Film Don't Lie | Aidan Keanaaina

February 13, 2019

We sometimes talk about fit to death when it comes to recruits, but there is a good reason for it. It matters a lot at every school and matters even more when we’re talking about a school and program like Notre Dame.

Aidan Keanaaina‍ checks all the boxes as a fit for the Irish off the field and while that’s important, I think people will be excited to learn that he is a great fit on the field too. He fills an important need in this class and projects to be the double team devouring nose tackle that Notre Dame wants to have in the middle of their defense.

Height: 6’3”

Weight: 305

Projected Position: Nose Tackle

ISD Grade: 90 (4-star)

National Average Grade: 89.3 (3-star)

What he does best:

The first thing that stands out is the way he can play with leverage and anchor against the double team. He’s blocked by two or three players often when he is lined up as the nose for J.K. Mullen’s (Colorado) defense and he does a fantastic job battling against it.

Seeing him sink his hips to deal with this double and then disengage to make the play is not something that is very common.


The most exciting part of his game is also the most improved part of his game from his sophomore to his junior year in my opinion. He’s a big, strong force who didn’t always play that way before, but is way better at getting off of blocks like on this play here.


They ask Keanaaina and his fellow defensive lineman to slant quite a bit and the way he is able to redirect his momentum like a pinball is special for a guy his size. It shows that he is not just a space eater, but an athlete who can change direction to stay involved in the play.

I love his motor. It’s pretty remarkable that someone his size at his position averages 7.7 tackles per game. That shows a level of want-to from him that is exactly what an evaluator likes to see from a player who could easily rely on his strength and only that.

He’s an example of someone who is hungry to make a play and this bull rush with him driving the center back into the quarterback while fighting to get off the block shows just how much he wants to finish.


When you add in all of that with the fact that he has very good lateral quickness at his size, he already has shown on film that he can be much more than a traditional nose tackle.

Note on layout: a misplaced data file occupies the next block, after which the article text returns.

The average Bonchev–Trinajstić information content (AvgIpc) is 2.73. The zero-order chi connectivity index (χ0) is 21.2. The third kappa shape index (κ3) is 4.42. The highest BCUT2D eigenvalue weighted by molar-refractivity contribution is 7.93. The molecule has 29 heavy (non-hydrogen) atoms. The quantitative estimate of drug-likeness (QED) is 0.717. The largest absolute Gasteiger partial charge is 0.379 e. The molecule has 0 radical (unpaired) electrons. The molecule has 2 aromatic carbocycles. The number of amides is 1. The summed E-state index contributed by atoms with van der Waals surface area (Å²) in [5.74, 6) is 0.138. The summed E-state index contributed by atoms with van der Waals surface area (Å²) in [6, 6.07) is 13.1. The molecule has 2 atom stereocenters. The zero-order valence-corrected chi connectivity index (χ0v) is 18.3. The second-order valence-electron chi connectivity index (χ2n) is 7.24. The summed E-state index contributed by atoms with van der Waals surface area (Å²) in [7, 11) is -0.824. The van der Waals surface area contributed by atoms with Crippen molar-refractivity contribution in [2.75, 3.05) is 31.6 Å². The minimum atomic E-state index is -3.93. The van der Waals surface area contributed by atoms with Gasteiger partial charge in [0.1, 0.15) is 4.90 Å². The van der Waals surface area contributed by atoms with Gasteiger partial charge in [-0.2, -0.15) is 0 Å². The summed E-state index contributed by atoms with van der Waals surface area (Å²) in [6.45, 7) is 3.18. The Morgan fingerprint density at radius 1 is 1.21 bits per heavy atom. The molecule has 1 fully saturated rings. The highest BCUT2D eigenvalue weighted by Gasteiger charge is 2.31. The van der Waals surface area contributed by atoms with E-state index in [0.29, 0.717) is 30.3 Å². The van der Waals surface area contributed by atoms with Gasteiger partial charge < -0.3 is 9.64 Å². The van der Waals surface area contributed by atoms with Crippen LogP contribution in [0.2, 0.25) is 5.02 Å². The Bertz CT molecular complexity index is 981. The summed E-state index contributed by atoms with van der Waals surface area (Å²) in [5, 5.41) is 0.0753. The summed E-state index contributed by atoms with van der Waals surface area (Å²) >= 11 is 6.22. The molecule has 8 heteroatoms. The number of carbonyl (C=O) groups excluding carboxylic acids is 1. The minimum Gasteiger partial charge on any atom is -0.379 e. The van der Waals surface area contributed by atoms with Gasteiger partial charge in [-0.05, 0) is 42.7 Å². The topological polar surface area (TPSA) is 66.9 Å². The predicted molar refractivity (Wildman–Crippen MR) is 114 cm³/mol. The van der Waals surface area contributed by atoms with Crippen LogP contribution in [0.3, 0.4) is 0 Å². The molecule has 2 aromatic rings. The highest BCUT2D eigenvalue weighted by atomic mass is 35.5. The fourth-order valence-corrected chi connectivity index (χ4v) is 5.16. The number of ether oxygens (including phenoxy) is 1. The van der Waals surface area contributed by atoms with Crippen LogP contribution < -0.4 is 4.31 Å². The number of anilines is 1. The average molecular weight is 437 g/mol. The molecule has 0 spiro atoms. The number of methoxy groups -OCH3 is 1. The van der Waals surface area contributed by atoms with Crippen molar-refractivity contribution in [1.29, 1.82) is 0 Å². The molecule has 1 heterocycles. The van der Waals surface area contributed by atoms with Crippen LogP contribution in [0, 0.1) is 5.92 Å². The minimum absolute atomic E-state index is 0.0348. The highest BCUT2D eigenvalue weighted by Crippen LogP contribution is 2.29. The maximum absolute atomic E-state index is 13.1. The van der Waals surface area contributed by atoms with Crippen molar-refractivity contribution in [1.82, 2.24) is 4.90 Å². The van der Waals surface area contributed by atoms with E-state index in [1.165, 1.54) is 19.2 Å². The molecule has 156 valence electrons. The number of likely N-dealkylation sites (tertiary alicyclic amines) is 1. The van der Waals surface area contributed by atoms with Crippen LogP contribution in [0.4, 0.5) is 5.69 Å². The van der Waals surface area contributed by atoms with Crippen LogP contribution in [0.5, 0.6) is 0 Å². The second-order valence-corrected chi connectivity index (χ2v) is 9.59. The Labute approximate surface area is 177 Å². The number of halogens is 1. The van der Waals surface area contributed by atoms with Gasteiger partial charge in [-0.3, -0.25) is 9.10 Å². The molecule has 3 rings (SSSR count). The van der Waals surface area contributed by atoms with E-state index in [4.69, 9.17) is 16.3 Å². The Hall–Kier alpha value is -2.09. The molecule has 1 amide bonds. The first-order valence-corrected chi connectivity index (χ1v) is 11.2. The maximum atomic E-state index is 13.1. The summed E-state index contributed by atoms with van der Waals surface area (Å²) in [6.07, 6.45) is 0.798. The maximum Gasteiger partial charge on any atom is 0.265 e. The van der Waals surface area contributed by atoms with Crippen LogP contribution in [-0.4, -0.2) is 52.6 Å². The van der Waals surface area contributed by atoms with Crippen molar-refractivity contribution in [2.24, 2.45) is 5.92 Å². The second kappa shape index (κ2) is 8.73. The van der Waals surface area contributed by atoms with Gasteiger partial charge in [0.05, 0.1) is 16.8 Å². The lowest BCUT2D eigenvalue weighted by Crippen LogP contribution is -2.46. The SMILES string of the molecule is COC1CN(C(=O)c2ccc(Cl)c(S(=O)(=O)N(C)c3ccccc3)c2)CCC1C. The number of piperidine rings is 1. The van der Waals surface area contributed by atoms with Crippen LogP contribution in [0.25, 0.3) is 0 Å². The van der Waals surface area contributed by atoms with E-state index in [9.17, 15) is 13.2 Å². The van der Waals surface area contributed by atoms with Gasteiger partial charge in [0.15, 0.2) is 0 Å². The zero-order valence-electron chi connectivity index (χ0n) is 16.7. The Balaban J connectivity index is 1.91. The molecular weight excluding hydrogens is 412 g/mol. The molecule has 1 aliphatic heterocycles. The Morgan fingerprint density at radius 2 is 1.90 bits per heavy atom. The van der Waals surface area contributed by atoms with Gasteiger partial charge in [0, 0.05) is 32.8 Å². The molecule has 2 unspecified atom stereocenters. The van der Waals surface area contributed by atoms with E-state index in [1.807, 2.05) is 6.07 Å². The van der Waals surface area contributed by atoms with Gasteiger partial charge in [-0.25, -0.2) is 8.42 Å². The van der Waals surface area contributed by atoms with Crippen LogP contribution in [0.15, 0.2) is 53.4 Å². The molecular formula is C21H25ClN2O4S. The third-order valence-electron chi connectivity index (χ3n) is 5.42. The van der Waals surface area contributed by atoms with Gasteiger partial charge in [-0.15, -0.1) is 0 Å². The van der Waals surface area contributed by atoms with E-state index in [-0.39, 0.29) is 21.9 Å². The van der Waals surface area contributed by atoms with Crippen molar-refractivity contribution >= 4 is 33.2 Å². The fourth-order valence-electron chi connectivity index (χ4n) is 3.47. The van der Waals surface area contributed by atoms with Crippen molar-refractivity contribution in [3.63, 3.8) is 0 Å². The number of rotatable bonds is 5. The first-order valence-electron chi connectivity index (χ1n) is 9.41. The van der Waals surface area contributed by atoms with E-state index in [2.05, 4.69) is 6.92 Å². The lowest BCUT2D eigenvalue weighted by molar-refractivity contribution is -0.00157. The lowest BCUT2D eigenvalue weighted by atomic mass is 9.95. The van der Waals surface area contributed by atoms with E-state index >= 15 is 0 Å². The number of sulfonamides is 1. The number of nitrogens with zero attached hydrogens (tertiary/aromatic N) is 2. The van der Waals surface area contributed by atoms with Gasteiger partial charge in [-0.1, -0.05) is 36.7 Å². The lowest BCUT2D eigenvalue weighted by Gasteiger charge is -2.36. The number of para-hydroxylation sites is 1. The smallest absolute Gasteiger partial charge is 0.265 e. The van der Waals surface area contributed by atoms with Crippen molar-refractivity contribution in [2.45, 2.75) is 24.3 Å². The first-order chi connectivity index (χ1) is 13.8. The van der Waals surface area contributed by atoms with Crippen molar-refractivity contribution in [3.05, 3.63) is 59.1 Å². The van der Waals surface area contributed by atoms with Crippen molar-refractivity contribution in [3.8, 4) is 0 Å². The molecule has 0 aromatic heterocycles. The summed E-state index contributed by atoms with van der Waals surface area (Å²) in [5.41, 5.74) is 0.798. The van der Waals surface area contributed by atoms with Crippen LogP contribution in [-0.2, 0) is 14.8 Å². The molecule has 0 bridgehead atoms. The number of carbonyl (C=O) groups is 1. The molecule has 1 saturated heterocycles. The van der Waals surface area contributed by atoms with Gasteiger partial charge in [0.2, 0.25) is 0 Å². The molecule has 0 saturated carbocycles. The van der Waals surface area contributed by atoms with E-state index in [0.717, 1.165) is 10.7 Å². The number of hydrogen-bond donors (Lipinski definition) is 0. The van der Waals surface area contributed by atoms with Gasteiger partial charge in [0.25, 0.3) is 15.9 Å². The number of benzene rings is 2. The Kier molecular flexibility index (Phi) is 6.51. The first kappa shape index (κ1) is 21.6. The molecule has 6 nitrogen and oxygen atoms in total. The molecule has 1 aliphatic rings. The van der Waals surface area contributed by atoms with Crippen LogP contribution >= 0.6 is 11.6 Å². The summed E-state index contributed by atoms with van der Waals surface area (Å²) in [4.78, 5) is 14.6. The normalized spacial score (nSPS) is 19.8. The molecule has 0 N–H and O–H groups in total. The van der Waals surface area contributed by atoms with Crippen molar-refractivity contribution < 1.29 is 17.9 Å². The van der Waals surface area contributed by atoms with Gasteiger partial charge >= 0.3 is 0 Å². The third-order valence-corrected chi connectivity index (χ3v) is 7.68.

What he needs to improve:

His improvement over the last year was impressive, but there are things he can do better still. On some plays he will pop up out of his stance and get away with it because he is so much bigger than his blocker(s). That’s not going to work on the next level.

Overall his pad level is pretty good, just not as good as it could be. He needs to work moves better as a pass rusher. Other than a quick swim, I didn’t see much from him in that department and I do feel he has the potential to be a plus pass rusher at this position.

When he shoots his hands out of his stance, he can be dominant with his length. He’s a legit 6’3” and does not always play like it. It’s scary in a good way when he does. It just needs to be a more consistent thing.

What’s his ceiling?

I think you can tell that I’m pretty high on Keanaaina as a prospect and I don’t believe he is close to the player he can be. I see a frame that can put on a lot of muscle over the next few years and be 320+ while maintaining his athleticism.

Notre Dame hasn’t had that type of nose tackle in quite awhile.

Looking at this most recent Irish team, Jonathan Bonner was strictly a two-down player and on if Kurt Hinish is the starter at one-tech this season, he’ll probably be the same. I think Keanaaina’s ceiling is to be more than that. He can develop into someone who can rush the passer on 3rd down and be more than just a factor versus the run. Maybe not all the time on 3rd downs, but some of it.

I believe his best football is way ahead of him and if he makes the same kind of leap that he did as junior during his senior season, then he could be someone who competes for a spot in the two-deep the moment he steps on campus and then eventually become a multi-year starter at one-technique if he reaches his potential.

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